Mike Rogers is a better person than me. I’ve never met him before, and if I was to trip over him I still wouldn’t have a clue who he was. Still, when I read his open letter to Dzhokhar Tsarnaev, one of the alleged Boston Marathon bombers, I couldn’t help but contrast his thoughts with mine and wish that my reaction to Dzhokhar’s capture was more like his.
My friends and family were on the way to the finish line to greet me when the bombs went off. No one I know directly was hurt, thanks be to God. Deacon Rogers’ parents and sister, on the other hand, were already there on Boylston St. He had friends on their way. One of his former students was injured.
As I’ve said before, when it dawned on me that my family could have been injured in the attacks, like Deacon Rodgers’ student was, “I really got pissed off and let off another string of words not repeatable here.” He, on the other hand, prayed that Dzhokhar may “come to know… peace and love.”
That, I must admit, was not my first reaction when the younger Tsarnaev brother was finally pulled out of that boat. Or even my second, or third. Instead, my first thought was that I wanted to be a part of the jubilation and celebration that so bewildered Marcus.
After 14 hours spent in my living room in which my only company was the chattering heads of television news, I wanted to get out and make merry with my fellow Bostonians. As The Onion so aptly put it, “what could only be described by witnesses as the goddamned week to end all soul-crushing weeks” was finally over, and I could think of few better reasons to raise a toast.
Texts started flying just as soon as the words “suspect in custody” came across the airwaves, and off to meet up with some friends I went. We ended up at a pub near Northeastern University, but not before witnessing the ebullient mob of students who had shut down Hemenway Street with their revelry. The joy they were radiating was palpable, and that was before they all hit the bars.
So while Marcus makes some excellent points about the need to be careful in our rhetoric, I do not share in his confusion over the urge to congregate. A terrorist who killed and maimed hundreds of people was captured, and a day-long region-wide siege had come to a successful conclusion. That’s not worth three cheers, that deserves 30.
We are, as Aristotle noted so long ago, social animals. We gather together to comfort one another when there is affliction, to rejoice when there is cause for gaiety, and even for no other reason than because being part of a community is an essential part of being human. Were the multitudes who spontaneously gathered that night all that different than when we as Catholics come together for a baptism, or a funeral, or even just the weekly celebration of the Mass?
I’m not suggesting that it would be appropriate to drape yourself in the flag, or to hoist your girlfriend up onto your shoulders to lead a rendition of the national anthem in the middle of a liturgy. On that night, in these circumstances, however, I see it as not only perfectly acceptable, but actually cathartic.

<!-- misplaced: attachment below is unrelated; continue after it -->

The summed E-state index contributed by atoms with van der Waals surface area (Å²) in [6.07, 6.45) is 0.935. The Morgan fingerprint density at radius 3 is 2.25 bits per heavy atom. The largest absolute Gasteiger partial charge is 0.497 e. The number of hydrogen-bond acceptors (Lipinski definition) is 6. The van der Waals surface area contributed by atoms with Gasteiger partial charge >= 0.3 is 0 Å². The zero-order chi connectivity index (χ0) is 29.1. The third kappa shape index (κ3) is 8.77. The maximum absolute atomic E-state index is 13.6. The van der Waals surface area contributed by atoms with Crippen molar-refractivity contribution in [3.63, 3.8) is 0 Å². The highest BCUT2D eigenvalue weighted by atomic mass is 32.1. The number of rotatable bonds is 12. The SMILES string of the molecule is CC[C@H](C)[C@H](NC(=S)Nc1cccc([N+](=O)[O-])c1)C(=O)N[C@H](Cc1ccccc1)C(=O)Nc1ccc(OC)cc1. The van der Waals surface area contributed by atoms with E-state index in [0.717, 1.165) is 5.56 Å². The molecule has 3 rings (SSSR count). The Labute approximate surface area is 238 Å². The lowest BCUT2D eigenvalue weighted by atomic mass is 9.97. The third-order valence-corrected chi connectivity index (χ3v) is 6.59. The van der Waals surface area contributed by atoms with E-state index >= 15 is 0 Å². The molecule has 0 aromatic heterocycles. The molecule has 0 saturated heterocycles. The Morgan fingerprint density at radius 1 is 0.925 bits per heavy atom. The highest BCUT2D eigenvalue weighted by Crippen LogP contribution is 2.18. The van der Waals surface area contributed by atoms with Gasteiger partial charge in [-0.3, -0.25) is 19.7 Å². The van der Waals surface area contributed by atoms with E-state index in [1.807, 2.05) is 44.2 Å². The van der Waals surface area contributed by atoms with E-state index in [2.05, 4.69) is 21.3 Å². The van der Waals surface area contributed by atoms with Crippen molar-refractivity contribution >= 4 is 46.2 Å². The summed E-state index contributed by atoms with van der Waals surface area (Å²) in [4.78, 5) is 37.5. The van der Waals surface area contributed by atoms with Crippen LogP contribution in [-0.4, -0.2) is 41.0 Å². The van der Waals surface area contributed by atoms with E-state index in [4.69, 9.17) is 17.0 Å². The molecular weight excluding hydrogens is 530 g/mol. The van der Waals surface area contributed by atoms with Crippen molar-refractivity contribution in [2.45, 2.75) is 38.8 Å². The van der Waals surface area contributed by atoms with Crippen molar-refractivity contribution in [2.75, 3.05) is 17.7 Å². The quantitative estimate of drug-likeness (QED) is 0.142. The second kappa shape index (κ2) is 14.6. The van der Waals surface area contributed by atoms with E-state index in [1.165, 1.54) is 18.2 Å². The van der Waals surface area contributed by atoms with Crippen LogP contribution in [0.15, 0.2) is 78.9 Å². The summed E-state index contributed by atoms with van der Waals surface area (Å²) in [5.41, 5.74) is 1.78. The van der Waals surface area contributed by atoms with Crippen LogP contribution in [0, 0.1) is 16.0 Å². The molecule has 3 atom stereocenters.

It was a week of anger and sadness, and for all too many a day of fear when SWAT teams armed to the teeth rushed past their children as they searched their homes. The cheers, chants, and songs that could be heard all over Boston that night were really just a way to take a collective deep breath and to release some of the emotions that pent up over the course of the previous 102 hours.
Even after the lustration of clinking glasses with friends and strangers alike, I’m still incredibly frustrated, more frustrated than I have any right to be given the events of that day, that my first marathon was cut short at 25.5 miles. I was so close to that blue and yellow line, yet, as I force myself to remember, I was literally worlds away from those who died.
I grieve for the loss of an 8-year old I never knew, and for the others killed by these two brothers. I can’t imagine the anguish those who had limbs torn off are experiencing, or the pain of those who were hit with shrapnel. I even feel a little guilt at my relief that my family and friends are OK, when those of so many others are not.
As each day passes though, what I increasingly feel is hope. Hope that comes from seeing people like my sister run to the victims instead of running away to safety. Hope that sprang from the spontaneous memorial that popped up at the corner of Boylston and Berkeley and the interfaith service held there on the following Sunday. Even a popular Boston-based website that often caters to the worst of the collective male Id sold some wicked awesome t-shirts and raised hundreds of thousands of dollars for the victims. That’s good news for everyone.
I especially have hope knowing that there are people like Deacon Rodgers in the world. How could you not be hopeful knowing that there are people out there who can find love in their hearts even for those who have caused so much pain and sorrow?
I don’t hate Dzhokhar. I’m angry at him, I’m relieved he will likely be spending the rest of his days behind bars, and I’m glad that I got to celebrate with so many of my fellow Bostonians the night he was captured. I even pity him, I guess, but I don’t love him. At the same time, I am jealous that Deacon Rodgers does.
In the closing of his letter to Dzhokhar, the good deacon says, “Somehow your sin was turned for good, and my community and the people I love will only be stronger in the end.” I hope, and pray, that he is right.